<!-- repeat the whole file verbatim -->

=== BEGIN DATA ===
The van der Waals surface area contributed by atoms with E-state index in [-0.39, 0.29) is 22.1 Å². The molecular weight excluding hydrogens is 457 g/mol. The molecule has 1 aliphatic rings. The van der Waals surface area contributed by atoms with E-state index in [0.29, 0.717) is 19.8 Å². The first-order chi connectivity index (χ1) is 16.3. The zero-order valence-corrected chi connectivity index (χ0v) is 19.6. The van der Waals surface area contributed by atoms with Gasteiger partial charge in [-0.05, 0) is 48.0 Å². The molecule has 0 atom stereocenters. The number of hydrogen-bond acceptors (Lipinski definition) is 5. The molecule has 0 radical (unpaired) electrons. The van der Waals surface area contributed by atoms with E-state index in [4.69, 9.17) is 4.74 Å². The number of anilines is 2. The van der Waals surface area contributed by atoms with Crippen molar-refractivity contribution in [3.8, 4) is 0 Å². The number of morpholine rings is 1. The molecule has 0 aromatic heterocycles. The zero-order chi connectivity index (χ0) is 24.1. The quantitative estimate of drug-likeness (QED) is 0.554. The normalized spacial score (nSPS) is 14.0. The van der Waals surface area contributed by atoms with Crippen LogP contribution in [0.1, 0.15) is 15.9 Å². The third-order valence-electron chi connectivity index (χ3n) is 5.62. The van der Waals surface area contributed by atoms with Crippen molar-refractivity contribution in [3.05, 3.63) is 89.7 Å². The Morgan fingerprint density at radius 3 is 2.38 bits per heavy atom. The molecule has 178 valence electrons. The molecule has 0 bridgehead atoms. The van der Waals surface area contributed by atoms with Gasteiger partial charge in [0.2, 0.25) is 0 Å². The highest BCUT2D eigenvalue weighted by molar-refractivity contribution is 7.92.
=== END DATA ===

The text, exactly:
The van der Waals surface area contributed by atoms with E-state index in [-0.39, 0.29) is 22.1 Å². The molecular weight excluding hydrogens is 457 g/mol. The molecule has 1 aliphatic rings. The van der Waals surface area contributed by atoms with E-state index in [0.29, 0.717) is 19.8 Å². The first-order chi connectivity index (χ1) is 16.3. The zero-order valence-corrected chi connectivity index (χ0v) is 19.6. The van der Waals surface area contributed by atoms with Gasteiger partial charge in [-0.05, 0) is 48.0 Å². The molecule has 0 atom stereocenters. The number of hydrogen-bond acceptors (Lipinski definition) is 5. The molecule has 0 radical (unpaired) electrons. The van der Waals surface area contributed by atoms with E-state index in [4.69, 9.17) is 4.74 Å². The number of anilines is 2. The van der Waals surface area contributed by atoms with Crippen molar-refractivity contribution in [3.8, 4) is 0 Å². The number of morpholine rings is 1. The molecule has 0 aromatic heterocycles. The zero-order chi connectivity index (χ0) is 24.1. The quantitative estimate of drug-likeness (QED) is 0.554. The normalized spacial score (nSPS) is 14.0. The van der Waals surface area contributed by atoms with Crippen LogP contribution in [0.1, 0.15) is 15.9 Å². The third-order valence-electron chi connectivity index (χ3n) is 5.62. The van der Waals surface area contributed by atoms with Crippen molar-refractivity contribution in [3.05, 3.63) is 89.7 Å². The Morgan fingerprint density at radius 3 is 2.38 bits per heavy atom. The molecule has 178 valence electrons. The molecule has 0 bridgehead atoms. The van der Waals surface area contributed by atoms with Gasteiger partial charge in [0.2, 0.25) is 0 Å². The highest BCUT2D eigenvalue weighted by molar-refractivity contribution is 7.92.